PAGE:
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Agencies and user experience

November 21, 2010

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Peter Meholz of Adaptive Path wrote a blog post a couple of days back which slammed agencies for operating a business devoid of user understanding. It contained so many quotable gems that it was impossible to ignore and and of course, generated a flurry of coverage on blogs and Twitter.

The gems included:

“When criticizing ad agencies, you have to begin at the core —
advertising, as it is widely practiced, is an inherently unethical and,
frankly, poisonous endeavor that sees people as sheep to be manipulated,
that vaunts style over substance, and deems success to be winning
awards.”

“Such poor treatment of staff is a big part of the reason that ad
agencies end up dissatisfying their clients. Clients are sold a shiny
flashy bill of goods by slick senior folks who are then never to be seen
again. In their place are squads of junior and mid-level designers,
working across multiple projects, with little chance to reflect and
improve their skills.”

“One thing I haven’t yet touched on is the legacy ad agency practice
where the art director and copywriter are the voices that matter, and
the rest of the team exists to serve their bidding. This might be fine
in communications work, but in user experience, where utility is king,
this means that the people who best understand user engagement are often
the least empowered to do anything about it, while those who have
little true understanding of the medium are put in charge. In user
experience, design teams need to recognize that great ideas can come
from anywhere, and are not just the purview of a creative director.”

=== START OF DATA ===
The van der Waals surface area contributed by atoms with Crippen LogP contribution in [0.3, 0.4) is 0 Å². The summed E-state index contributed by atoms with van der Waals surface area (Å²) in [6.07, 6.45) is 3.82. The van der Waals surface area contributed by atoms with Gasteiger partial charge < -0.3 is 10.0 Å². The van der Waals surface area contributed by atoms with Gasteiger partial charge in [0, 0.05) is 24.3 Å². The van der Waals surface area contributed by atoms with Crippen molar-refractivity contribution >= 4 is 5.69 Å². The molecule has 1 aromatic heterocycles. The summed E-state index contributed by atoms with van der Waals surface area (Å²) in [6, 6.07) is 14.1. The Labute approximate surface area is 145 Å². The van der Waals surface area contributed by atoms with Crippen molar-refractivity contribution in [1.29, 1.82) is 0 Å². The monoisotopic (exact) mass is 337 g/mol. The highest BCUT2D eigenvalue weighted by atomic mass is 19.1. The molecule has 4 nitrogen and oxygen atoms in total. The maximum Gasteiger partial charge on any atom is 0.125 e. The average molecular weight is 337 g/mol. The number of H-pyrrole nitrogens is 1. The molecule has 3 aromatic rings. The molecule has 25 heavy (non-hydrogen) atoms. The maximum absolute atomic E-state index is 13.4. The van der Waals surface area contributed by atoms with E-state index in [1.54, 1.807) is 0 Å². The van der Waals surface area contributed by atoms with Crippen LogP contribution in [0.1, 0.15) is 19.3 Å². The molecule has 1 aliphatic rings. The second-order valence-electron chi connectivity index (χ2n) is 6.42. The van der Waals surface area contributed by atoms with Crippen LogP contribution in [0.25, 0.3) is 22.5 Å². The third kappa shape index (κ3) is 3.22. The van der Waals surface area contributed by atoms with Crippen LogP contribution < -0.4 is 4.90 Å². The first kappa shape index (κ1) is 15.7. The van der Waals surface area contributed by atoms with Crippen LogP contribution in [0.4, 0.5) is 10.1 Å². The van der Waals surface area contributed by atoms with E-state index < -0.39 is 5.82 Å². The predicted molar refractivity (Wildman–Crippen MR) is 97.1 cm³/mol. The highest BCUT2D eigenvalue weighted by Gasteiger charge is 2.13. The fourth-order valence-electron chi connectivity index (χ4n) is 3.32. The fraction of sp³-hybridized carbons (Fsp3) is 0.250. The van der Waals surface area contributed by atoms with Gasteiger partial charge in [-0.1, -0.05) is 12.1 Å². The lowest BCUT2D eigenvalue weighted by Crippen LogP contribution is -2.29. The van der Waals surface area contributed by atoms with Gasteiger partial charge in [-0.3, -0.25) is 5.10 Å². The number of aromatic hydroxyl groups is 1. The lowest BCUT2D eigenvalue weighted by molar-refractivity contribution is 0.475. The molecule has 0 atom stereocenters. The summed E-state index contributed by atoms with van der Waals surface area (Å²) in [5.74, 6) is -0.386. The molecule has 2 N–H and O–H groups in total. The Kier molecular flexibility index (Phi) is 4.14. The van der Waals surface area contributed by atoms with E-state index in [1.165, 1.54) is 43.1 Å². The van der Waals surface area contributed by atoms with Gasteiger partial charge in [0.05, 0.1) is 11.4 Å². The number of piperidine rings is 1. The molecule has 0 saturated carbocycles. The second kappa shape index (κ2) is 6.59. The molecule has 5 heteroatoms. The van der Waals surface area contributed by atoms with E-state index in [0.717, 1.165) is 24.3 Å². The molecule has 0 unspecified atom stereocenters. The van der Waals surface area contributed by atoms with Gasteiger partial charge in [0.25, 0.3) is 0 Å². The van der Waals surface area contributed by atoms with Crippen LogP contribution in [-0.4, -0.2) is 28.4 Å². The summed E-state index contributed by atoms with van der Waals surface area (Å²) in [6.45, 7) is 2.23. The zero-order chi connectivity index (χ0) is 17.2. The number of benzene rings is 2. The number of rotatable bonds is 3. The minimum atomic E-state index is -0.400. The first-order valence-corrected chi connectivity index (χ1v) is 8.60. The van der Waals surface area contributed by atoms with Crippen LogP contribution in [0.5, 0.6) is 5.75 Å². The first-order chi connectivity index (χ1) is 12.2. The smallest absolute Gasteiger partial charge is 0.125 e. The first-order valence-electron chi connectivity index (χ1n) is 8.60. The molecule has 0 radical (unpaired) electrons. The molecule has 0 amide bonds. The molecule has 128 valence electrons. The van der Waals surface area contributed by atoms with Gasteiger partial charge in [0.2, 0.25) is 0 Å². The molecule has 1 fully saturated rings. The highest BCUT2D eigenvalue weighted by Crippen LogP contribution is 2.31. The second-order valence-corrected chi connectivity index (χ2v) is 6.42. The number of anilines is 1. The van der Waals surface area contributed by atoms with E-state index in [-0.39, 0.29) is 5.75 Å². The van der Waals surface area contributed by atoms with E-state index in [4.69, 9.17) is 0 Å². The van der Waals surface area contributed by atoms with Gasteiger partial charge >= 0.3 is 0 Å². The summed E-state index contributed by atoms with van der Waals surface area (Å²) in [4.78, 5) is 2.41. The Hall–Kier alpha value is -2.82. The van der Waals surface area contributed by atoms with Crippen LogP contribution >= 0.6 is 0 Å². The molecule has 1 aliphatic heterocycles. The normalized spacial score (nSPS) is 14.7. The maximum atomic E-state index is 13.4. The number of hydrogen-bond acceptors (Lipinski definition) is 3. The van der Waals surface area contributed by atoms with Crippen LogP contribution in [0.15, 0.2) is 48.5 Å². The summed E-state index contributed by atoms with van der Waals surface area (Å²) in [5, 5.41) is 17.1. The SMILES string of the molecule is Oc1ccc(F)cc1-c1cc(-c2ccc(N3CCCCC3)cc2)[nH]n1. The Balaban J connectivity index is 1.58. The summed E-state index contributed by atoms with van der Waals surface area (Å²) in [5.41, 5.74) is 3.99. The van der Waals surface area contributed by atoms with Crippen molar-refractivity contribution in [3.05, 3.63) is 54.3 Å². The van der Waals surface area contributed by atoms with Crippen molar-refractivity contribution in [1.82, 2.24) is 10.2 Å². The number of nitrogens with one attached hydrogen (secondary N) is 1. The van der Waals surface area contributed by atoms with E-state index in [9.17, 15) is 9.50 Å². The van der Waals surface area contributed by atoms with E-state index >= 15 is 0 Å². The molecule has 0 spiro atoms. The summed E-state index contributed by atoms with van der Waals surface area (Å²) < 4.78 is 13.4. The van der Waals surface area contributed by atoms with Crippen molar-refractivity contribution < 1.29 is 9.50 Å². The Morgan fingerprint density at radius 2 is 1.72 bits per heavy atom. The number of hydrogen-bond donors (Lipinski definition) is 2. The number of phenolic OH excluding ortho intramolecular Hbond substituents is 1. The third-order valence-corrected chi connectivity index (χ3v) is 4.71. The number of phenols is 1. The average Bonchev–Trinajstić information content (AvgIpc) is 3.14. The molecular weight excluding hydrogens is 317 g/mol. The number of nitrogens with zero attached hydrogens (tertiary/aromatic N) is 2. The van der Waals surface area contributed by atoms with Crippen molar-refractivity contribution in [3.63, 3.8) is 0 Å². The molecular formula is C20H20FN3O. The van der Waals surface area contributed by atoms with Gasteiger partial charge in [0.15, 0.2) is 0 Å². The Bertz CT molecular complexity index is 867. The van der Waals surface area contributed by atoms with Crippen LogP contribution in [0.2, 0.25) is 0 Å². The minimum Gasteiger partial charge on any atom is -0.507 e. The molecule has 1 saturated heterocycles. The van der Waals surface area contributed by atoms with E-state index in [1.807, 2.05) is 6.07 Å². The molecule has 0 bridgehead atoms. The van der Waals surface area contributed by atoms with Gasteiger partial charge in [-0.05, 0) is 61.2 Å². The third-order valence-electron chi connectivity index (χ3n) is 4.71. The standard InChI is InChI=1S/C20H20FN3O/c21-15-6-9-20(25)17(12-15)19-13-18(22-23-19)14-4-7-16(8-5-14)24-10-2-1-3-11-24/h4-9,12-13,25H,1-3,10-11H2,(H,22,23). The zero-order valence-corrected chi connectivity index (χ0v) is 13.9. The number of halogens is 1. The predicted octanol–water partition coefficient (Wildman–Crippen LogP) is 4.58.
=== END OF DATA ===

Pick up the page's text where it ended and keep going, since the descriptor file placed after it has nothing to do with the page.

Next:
I found Peter’s comments a little strong and somewhat wide of the mark especially in our case, we’ve had frequent conversations with Adaptive Path about working together and ended up doing a considerable amount of work on user understanding with one of the founders of the company.

Anyway, here’s was the response I wrote as a comment on Peter’s blog.

These are confusing times.

It’s harder than ever to define terms like, “user”, “consumer”, “creative” and “agency”.

In the chaos of this confusion, it’s very easy to be convinced that the world is bi-polar with the user advocates and deep experience creators at one end and the traditional “Mad Av” ad creative teams at the other..

This polarized world is fast becoming a dated concept, the smartest agencies get that this isn’t a zero sum game with one winner, but instead the goal is often for a hybrid “best in breed” approach.

User understanding is vital and important, but it’s just the start of a conversation on top of which creative flair has to be added. The marriage of deep user understanding with leading edge creative talent is for now and the future, but the switch isn’t going to flip over just like that.

There will be a gradual shift- television and television advertising
hasn’t and isn’t going away- in-fact- various research studies confirm
that both TV viewing (on all formats) and appreciation of television
advertising are on the increase.

Without advertising- who is going to discover the great user experiences? As any app developer will tell you, it’s hard to get discovered, even if you have a great experience.

Advertising in some form will be required to capture people’s imaginations and attention. What form it takes will change, but the audio-visual message has tremendous power- despite the digital revolution- no communication format in the digital world has ever come close and clients know it.

Ad agencies as the pure entities you’ve defined- might die out, but
this is unlikely as their skills will still be required, but perhaps to a
lesser degree than we see today.

However, you have to consider giant agency holding companies are
already firmly playing in the digital experience field. At the top, they
are smart enough to know where the world is heading and they are
covering their bases. Quite simply, they have enough people who “get
it”.

In summary, the best ad agencies out there embrace or will soon
embrace the “hybrid” model where multiple skill sets create a multitude
of different, but relevant experiences for users- some of these will
feel like advertising and others more like deep user experiences.

Great user communication and connection is now and will be all doing about both, not substituting one for the other.

Posted by Ed Cotton

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